“To think must be, above all, an aesthetic creation. Thought without beauty does not beget thought: it is, at most, a little bit of truth uttered by a wise man: it is possibility, mass for a ‘fiat’, stone for a cameo. That is why the idea is worth as much as the sentence. A thought embedded in a truncated or harsh phrase suffers; keen ears hear it cry. On the contrary, a fragile thought, embedded in a clear sentence, sings and prays. Great thoughts leaning in lapidary periods are living beings with blood and ‘lymph’, they breathe, speak, move and touch.”

—José Oiticica

When we think of words, we think of language, of text, of orthography, of rules, of communication, of messages, of semiology, of linguistics, we think of conventions, written, enforced by law, fixed and allergic to becoming. We think of the sovereign father (male principle), of his authority, as the possessor of language, as the one that introduces the linguistic conditions that render civilized life possible. But all this entails a masculine hijack of the world of signs through dead words, its institutionalization, its detachment from the Real, from the ground, by an error in perceiving cosmic principles —energies— as humanized and institutionalized fixed images. An error in taking human language for thought.

Language, as we recognize it, is a monolog distributing duality on the realm of society, while it turns its back to what is preceding it at all times, to that sensuous realm that couples thought and extension together. In one, in unity, the cosmic principles of male and female that mark its many rhythms. ”Unity is plural and at minimum two” — the complementary but not mirror-imaged proton and neutron. You and I are inherently different and complementary. Together we average as zero —that is, as eternity…” (Richard Buckminster Fuller in Operating Manual for Spaceship Earth)

The separateness of these principles, of sky and earth, of sun and moon, of male and female, its relation, is mediated by an androgineaus third one, Semeion (literally, sign), not by law, but by a cosmic breath that makes life possible, that connects everything together by airy electromagnetic signs, that beget voice and the silent understandings and becomings of matter and creatures in general. It’s like that understanding of poets like Raúl Zurita, when he says convincingly, that the poetical word saves us from that distance created by the separation of sky and Earth. Poetry does not name things. It says its circumstance, by a performative act, as a bee’s twirls and flutters, as Thèrése’s writing as crying-laughing, unrecognized as the flight of birds, as the overflow of water or the sprouting of a plant. Poetry honours as ritual, as a ritornello greeting its territory. It does not name.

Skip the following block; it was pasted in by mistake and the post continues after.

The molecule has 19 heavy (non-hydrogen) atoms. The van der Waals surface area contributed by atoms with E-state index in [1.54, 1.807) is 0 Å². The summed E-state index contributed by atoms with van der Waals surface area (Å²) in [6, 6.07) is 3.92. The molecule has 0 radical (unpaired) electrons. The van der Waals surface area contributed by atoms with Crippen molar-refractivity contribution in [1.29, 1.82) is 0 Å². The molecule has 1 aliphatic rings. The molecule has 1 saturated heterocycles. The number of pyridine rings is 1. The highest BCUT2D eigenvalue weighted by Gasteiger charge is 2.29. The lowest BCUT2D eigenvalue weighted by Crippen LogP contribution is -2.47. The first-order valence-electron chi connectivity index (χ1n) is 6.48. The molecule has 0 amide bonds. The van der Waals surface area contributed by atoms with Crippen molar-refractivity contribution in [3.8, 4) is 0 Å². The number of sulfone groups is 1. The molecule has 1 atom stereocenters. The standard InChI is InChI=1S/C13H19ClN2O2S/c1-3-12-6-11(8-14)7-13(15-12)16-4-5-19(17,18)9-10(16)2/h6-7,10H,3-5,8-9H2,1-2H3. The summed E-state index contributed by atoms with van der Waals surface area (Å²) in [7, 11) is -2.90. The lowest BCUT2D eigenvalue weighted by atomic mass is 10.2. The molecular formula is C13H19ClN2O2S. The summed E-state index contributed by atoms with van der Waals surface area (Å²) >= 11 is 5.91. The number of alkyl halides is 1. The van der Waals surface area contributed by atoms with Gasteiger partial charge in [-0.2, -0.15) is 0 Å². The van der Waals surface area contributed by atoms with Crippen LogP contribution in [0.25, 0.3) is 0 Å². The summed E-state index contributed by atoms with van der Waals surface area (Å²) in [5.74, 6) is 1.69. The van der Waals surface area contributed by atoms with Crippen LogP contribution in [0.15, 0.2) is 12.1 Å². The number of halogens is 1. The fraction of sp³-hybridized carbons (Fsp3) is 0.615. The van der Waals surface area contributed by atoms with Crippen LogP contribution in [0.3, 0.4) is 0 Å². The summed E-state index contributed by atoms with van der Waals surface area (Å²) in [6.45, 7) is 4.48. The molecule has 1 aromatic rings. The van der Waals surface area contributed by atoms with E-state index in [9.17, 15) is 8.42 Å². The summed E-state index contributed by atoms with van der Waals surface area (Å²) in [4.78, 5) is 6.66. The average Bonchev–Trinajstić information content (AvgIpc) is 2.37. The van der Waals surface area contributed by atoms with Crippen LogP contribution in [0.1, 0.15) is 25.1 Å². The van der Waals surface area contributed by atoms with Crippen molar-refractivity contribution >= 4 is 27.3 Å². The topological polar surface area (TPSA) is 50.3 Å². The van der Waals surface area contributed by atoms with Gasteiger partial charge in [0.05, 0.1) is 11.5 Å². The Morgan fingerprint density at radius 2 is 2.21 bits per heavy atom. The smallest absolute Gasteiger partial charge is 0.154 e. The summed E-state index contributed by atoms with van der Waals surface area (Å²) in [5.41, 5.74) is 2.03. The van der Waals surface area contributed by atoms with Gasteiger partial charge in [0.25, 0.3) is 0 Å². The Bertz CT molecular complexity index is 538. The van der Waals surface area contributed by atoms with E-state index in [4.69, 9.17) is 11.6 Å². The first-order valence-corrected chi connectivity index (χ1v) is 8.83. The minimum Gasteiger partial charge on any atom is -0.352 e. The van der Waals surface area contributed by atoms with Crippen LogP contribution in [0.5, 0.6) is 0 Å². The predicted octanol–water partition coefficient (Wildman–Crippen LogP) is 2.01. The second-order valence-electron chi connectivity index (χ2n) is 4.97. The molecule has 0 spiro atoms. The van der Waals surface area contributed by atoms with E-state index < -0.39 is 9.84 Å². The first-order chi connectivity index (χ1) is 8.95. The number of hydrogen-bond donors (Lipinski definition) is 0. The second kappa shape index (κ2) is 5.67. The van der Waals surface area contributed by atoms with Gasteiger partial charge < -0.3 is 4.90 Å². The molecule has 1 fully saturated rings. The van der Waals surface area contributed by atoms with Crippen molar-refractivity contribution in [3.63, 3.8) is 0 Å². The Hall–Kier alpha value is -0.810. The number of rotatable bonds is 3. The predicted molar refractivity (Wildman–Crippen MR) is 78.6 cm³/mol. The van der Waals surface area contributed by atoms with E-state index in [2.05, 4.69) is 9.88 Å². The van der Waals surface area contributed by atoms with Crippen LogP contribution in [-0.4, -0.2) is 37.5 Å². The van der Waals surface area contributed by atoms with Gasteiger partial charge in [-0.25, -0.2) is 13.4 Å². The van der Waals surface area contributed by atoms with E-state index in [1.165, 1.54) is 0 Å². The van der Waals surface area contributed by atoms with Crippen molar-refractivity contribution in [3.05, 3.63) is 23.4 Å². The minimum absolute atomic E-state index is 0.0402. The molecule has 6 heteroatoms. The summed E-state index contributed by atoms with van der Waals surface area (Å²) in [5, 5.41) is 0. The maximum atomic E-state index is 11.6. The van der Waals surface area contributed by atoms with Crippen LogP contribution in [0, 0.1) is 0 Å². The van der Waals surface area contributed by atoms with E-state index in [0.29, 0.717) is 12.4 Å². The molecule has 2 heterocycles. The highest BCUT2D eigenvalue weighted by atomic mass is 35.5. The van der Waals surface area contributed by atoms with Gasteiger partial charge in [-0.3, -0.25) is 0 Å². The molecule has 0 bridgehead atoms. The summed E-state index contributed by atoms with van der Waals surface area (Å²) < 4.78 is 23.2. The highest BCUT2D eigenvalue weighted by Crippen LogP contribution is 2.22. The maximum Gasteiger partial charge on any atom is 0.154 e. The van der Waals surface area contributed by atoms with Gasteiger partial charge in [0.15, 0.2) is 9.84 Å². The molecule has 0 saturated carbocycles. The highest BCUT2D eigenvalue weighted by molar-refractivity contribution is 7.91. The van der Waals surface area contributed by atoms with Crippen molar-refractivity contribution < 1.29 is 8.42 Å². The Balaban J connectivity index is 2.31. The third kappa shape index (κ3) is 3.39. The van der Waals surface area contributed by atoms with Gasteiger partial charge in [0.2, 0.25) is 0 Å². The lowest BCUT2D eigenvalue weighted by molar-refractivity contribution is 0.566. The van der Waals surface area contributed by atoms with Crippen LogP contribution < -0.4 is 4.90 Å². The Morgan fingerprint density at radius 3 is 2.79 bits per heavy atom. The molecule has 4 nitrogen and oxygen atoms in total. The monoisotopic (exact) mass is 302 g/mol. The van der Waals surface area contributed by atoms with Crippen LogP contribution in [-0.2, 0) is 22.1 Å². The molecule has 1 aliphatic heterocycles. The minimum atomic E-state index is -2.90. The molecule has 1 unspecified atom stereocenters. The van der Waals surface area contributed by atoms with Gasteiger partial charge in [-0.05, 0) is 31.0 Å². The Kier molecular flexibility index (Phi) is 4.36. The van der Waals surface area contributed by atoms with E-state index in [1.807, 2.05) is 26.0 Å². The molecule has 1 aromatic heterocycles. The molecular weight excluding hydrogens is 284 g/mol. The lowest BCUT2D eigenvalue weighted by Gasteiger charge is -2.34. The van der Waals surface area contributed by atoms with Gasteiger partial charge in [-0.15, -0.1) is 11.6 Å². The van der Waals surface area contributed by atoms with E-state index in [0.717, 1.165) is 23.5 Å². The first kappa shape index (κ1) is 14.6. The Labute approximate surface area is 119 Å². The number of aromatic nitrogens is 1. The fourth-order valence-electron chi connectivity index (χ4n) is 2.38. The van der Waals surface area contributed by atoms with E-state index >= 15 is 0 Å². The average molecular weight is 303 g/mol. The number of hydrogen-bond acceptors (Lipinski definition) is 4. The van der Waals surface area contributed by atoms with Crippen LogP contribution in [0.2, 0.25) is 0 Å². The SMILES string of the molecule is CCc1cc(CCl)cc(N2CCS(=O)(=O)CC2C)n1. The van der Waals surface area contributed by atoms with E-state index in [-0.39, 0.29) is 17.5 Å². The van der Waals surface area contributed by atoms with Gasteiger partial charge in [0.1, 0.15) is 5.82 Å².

The Word, which only barely communicates, that names dead things, was not first, was not the condition of signs. The sign precedes all, it is the property of a living spirit that puts everything into relation. Thought and extension, the male and female principles, are buffeted together by the airy couplings of Semeion in all species, by an infinity of modalities, forces, energies, essences, elements, substances and dances which conform its vitality. One needs to open one’s eyes to see what lays in front and dance with it, to make it recede, to make it go round. No scientism needed, nor belief. Air-hides-nothing (Luce Irigaray)

According to John Zerzan, language was elaborated for the suppression of feelings, the repression of instincts. But how, a living semiosis, this vital triad, which entails the unity of thought and extension through airy signs, would not be disrupted by the phallic father, its dead letters and its stupid congregation?

How to make justice to this triad when our formation has distributed us by twos? When, through duality and segmentarity, we have been blinded in front of the multifariousness of nature?

How to demilitarize language? How to un-gender our fronts? How to androginize antagonism and reset the cosmic orgy that we are a part of?

Thought was invented to organize the next orgy (Sloterdijk). How to organize the next one? By practicing triadomany… so that we can do our living…